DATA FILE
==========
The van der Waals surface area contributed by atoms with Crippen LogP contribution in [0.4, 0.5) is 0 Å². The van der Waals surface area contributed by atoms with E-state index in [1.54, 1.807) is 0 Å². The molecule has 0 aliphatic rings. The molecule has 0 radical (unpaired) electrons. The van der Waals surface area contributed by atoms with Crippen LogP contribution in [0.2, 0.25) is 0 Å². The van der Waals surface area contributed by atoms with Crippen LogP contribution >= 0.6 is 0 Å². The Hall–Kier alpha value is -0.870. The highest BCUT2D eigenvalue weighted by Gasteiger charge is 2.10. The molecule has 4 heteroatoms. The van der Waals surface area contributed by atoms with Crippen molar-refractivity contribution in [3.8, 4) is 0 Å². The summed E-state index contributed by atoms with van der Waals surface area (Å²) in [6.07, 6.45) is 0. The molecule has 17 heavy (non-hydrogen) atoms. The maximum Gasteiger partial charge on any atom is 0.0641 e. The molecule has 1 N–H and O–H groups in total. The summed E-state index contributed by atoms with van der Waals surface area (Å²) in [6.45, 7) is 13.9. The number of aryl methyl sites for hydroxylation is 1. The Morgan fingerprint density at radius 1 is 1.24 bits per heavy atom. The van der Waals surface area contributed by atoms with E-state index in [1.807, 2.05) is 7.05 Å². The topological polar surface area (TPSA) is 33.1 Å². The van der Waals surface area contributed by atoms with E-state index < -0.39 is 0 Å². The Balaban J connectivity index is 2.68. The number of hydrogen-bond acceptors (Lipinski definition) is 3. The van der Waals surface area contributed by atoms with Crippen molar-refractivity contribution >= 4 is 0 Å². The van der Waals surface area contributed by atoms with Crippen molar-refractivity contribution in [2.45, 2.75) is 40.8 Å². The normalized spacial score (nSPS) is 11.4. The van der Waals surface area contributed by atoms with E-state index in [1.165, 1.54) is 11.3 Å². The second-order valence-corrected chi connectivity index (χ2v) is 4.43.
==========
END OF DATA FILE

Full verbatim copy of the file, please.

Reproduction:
The van der Waals surface area contributed by atoms with Crippen LogP contribution in [0.4, 0.5) is 0 Å². The van der Waals surface area contributed by atoms with E-state index in [1.54, 1.807) is 0 Å². The molecule has 0 aliphatic rings. The molecule has 0 radical (unpaired) electrons. The van der Waals surface area contributed by atoms with Crippen LogP contribution in [0.2, 0.25) is 0 Å². The van der Waals surface area contributed by atoms with Crippen LogP contribution >= 0.6 is 0 Å². The Hall–Kier alpha value is -0.870. The highest BCUT2D eigenvalue weighted by Gasteiger charge is 2.10. The molecule has 4 heteroatoms. The van der Waals surface area contributed by atoms with Crippen molar-refractivity contribution in [3.8, 4) is 0 Å². The summed E-state index contributed by atoms with van der Waals surface area (Å²) in [6.07, 6.45) is 0. The molecule has 17 heavy (non-hydrogen) atoms. The maximum Gasteiger partial charge on any atom is 0.0641 e. The molecule has 1 N–H and O–H groups in total. The summed E-state index contributed by atoms with van der Waals surface area (Å²) in [6.45, 7) is 13.9. The number of aryl methyl sites for hydroxylation is 1. The Morgan fingerprint density at radius 1 is 1.24 bits per heavy atom. The van der Waals surface area contributed by atoms with E-state index in [1.807, 2.05) is 7.05 Å². The topological polar surface area (TPSA) is 33.1 Å². The van der Waals surface area contributed by atoms with E-state index < -0.39 is 0 Å². The Balaban J connectivity index is 2.68. The number of hydrogen-bond acceptors (Lipinski definition) is 3. The van der Waals surface area contributed by atoms with Crippen molar-refractivity contribution >= 4 is 0 Å². The van der Waals surface area contributed by atoms with Crippen molar-refractivity contribution in [2.45, 2.75) is 40.8 Å². The normalized spacial score (nSPS) is 11.4. The van der Waals surface area contributed by atoms with E-state index in [1.165, 1.54) is 11.3 Å². The second-order valence-corrected chi connectivity index (χ2v) is 4.43.